Other landscapes displays were attractive and had a few unusual features, but were weakly planted, and some were merely exercises in seeing how many different ways landscaping block and pavers could be used. I did like this dripping bathtub. I also saw a "thinking out of the box" ikebana,
the biggest Clivia I have ever scene,
and I plant I will own this year.
The number of landscape displays was down from years past, and I saw no plants that I have not seen before, or that screamed "take me home". There were fewer vendors and what they offered was less varied, unless you went to the home show side of the event. Here could be found kitchen counters, vinyl siding, sunrooms, mortgage brokers, mop sellers, replacement windows and miracle cookware. Also missing or reduced in number were the various plant societies, government agencies, the art show, and the garden clubs.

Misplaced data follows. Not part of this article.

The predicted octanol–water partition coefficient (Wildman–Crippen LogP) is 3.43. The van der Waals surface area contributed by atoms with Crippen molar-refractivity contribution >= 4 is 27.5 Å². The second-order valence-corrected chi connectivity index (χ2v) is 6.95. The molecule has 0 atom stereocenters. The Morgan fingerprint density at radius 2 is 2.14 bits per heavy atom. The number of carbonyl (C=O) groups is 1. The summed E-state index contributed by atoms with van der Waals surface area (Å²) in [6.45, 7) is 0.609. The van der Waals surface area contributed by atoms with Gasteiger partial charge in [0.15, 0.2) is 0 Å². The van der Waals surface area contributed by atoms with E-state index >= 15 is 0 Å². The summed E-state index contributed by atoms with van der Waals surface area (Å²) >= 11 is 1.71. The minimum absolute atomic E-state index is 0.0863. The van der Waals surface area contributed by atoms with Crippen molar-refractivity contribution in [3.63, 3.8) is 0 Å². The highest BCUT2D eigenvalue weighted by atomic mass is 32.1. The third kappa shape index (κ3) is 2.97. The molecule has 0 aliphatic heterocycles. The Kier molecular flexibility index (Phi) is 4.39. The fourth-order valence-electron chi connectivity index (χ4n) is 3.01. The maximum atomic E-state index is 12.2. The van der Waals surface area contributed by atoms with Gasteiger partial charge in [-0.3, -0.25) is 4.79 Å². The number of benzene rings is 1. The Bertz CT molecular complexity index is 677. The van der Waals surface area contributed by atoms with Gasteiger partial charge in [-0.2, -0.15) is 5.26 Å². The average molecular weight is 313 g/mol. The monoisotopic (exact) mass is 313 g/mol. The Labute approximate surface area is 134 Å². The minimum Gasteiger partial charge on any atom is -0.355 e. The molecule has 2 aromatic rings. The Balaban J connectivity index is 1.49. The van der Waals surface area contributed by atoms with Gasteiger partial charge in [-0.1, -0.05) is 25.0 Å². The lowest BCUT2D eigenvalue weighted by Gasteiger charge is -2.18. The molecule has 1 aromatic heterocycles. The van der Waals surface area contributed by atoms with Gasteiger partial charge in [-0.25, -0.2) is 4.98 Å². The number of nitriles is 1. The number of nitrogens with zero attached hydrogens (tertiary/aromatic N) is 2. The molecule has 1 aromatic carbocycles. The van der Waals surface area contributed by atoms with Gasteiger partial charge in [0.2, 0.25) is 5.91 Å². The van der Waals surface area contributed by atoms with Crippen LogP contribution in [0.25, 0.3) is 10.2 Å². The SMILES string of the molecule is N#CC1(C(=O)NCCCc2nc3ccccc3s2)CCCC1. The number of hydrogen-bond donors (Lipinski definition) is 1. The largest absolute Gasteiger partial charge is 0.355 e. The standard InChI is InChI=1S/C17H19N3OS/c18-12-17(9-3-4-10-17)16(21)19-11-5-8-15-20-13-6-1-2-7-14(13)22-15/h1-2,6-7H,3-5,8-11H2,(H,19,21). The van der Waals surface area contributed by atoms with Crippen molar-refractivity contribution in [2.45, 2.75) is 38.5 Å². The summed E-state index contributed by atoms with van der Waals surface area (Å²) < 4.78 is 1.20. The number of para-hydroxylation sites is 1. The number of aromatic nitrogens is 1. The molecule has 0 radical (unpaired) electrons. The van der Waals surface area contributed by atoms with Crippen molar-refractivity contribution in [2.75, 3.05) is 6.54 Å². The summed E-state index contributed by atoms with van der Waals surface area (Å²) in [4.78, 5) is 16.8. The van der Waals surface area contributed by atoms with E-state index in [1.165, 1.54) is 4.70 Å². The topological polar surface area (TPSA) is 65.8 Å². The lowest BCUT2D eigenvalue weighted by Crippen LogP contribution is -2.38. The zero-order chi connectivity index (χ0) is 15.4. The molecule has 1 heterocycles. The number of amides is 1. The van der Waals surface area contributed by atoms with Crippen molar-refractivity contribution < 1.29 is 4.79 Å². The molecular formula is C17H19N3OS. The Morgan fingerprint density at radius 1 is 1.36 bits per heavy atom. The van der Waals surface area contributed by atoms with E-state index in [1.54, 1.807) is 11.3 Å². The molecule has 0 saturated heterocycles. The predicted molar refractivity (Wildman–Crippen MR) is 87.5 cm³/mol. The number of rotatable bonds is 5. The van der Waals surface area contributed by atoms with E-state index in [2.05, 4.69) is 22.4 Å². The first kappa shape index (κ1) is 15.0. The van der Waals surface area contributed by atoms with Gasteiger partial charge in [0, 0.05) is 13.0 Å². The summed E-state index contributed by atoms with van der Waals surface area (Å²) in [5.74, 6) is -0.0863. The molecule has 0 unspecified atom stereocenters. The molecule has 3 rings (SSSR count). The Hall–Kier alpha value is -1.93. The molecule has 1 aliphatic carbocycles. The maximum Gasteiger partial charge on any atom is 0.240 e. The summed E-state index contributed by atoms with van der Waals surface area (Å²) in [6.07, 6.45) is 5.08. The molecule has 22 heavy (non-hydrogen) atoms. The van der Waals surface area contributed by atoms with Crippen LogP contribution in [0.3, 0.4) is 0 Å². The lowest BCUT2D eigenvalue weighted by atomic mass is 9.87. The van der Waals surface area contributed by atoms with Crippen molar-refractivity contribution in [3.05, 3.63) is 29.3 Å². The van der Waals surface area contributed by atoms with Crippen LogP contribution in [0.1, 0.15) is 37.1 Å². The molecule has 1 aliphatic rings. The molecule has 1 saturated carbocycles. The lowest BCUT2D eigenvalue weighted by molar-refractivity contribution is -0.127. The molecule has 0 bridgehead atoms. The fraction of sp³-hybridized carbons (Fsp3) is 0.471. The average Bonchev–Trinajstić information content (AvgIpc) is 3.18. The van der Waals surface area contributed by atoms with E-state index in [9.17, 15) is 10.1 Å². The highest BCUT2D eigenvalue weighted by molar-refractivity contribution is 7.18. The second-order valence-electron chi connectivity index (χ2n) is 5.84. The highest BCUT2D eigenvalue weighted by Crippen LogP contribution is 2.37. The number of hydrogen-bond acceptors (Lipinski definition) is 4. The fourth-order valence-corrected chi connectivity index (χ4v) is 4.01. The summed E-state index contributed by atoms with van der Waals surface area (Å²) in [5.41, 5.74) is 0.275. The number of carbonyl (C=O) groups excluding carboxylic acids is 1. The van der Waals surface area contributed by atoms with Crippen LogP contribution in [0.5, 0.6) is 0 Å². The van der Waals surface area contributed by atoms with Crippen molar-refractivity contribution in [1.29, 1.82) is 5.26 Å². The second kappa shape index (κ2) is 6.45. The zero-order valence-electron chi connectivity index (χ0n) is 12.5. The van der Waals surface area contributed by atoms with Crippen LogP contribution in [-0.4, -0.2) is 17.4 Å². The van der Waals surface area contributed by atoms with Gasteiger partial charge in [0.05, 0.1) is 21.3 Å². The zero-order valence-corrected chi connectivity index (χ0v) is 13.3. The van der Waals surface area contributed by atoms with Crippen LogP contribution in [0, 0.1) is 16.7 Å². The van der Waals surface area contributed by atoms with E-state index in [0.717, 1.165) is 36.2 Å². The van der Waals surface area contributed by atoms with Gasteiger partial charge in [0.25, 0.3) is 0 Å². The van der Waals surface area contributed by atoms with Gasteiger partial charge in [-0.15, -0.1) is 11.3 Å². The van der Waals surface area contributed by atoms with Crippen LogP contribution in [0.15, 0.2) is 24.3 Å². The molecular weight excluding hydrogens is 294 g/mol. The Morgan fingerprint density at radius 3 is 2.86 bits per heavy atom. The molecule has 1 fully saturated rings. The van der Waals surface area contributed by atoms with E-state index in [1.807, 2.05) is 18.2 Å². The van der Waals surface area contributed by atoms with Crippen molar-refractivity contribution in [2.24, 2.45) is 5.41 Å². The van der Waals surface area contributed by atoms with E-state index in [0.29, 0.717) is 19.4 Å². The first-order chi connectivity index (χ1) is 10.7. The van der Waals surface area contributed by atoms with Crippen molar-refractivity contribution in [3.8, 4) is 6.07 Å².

Having worked with the Maymont show and others like it in the past, I can appreciate what kind of work goes into them, and what the pressures are for non-profits in creating and organizing a financially viable event. I guess it should be understandable that sometimes it is easier to let someone else manage an event; I only wish it could have been as colorfully varied and as fun as it once was to while away a cold rainy day there in February.